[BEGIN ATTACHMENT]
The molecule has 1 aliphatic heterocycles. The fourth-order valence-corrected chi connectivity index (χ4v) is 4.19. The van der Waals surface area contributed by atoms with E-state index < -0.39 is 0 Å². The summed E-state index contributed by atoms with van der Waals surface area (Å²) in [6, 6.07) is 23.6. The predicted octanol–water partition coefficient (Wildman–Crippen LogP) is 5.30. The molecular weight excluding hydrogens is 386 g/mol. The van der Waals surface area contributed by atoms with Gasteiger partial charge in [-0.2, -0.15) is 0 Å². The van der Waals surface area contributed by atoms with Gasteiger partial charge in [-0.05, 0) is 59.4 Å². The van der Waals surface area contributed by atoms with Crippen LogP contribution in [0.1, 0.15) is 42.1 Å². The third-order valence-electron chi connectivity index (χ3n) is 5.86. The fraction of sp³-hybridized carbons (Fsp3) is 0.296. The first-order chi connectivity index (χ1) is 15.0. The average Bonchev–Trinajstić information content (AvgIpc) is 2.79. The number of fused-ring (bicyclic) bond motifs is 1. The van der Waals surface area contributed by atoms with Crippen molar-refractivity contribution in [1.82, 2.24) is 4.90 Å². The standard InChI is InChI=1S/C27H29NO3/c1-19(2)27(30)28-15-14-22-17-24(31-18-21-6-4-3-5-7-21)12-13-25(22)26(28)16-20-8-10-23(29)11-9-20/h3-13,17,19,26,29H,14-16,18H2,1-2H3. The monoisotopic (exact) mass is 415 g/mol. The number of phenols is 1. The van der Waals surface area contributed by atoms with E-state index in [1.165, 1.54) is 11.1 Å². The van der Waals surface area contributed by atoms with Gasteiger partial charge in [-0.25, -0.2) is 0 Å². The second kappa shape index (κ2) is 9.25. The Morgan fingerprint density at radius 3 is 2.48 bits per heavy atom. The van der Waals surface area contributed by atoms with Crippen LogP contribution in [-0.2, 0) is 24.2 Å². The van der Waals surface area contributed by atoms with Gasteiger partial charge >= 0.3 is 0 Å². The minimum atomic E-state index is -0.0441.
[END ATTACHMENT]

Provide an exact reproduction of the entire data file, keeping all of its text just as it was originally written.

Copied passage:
The molecule has 1 aliphatic heterocycles. The fourth-order valence-corrected chi connectivity index (χ4v) is 4.19. The van der Waals surface area contributed by atoms with E-state index < -0.39 is 0 Å². The summed E-state index contributed by atoms with van der Waals surface area (Å²) in [6, 6.07) is 23.6. The predicted octanol–water partition coefficient (Wildman–Crippen LogP) is 5.30. The molecular weight excluding hydrogens is 386 g/mol. The van der Waals surface area contributed by atoms with Gasteiger partial charge in [-0.2, -0.15) is 0 Å². The van der Waals surface area contributed by atoms with Gasteiger partial charge in [-0.05, 0) is 59.4 Å². The van der Waals surface area contributed by atoms with Crippen LogP contribution in [0.1, 0.15) is 42.1 Å². The third-order valence-electron chi connectivity index (χ3n) is 5.86. The fraction of sp³-hybridized carbons (Fsp3) is 0.296. The first-order chi connectivity index (χ1) is 15.0. The average Bonchev–Trinajstić information content (AvgIpc) is 2.79. The number of fused-ring (bicyclic) bond motifs is 1. The van der Waals surface area contributed by atoms with Crippen molar-refractivity contribution in [1.82, 2.24) is 4.90 Å². The standard InChI is InChI=1S/C27H29NO3/c1-19(2)27(30)28-15-14-22-17-24(31-18-21-6-4-3-5-7-21)12-13-25(22)26(28)16-20-8-10-23(29)11-9-20/h3-13,17,19,26,29H,14-16,18H2,1-2H3. The monoisotopic (exact) mass is 415 g/mol. The number of phenols is 1. The van der Waals surface area contributed by atoms with E-state index in [1.165, 1.54) is 11.1 Å². The van der Waals surface area contributed by atoms with Gasteiger partial charge in [-0.25, -0.2) is 0 Å². The second kappa shape index (κ2) is 9.25. The Morgan fingerprint density at radius 3 is 2.48 bits per heavy atom. The van der Waals surface area contributed by atoms with Crippen LogP contribution in [-0.2, 0) is 24.2 Å². The van der Waals surface area contributed by atoms with Gasteiger partial charge >= 0.3 is 0 Å². The minimum atomic E-state index is -0.0441.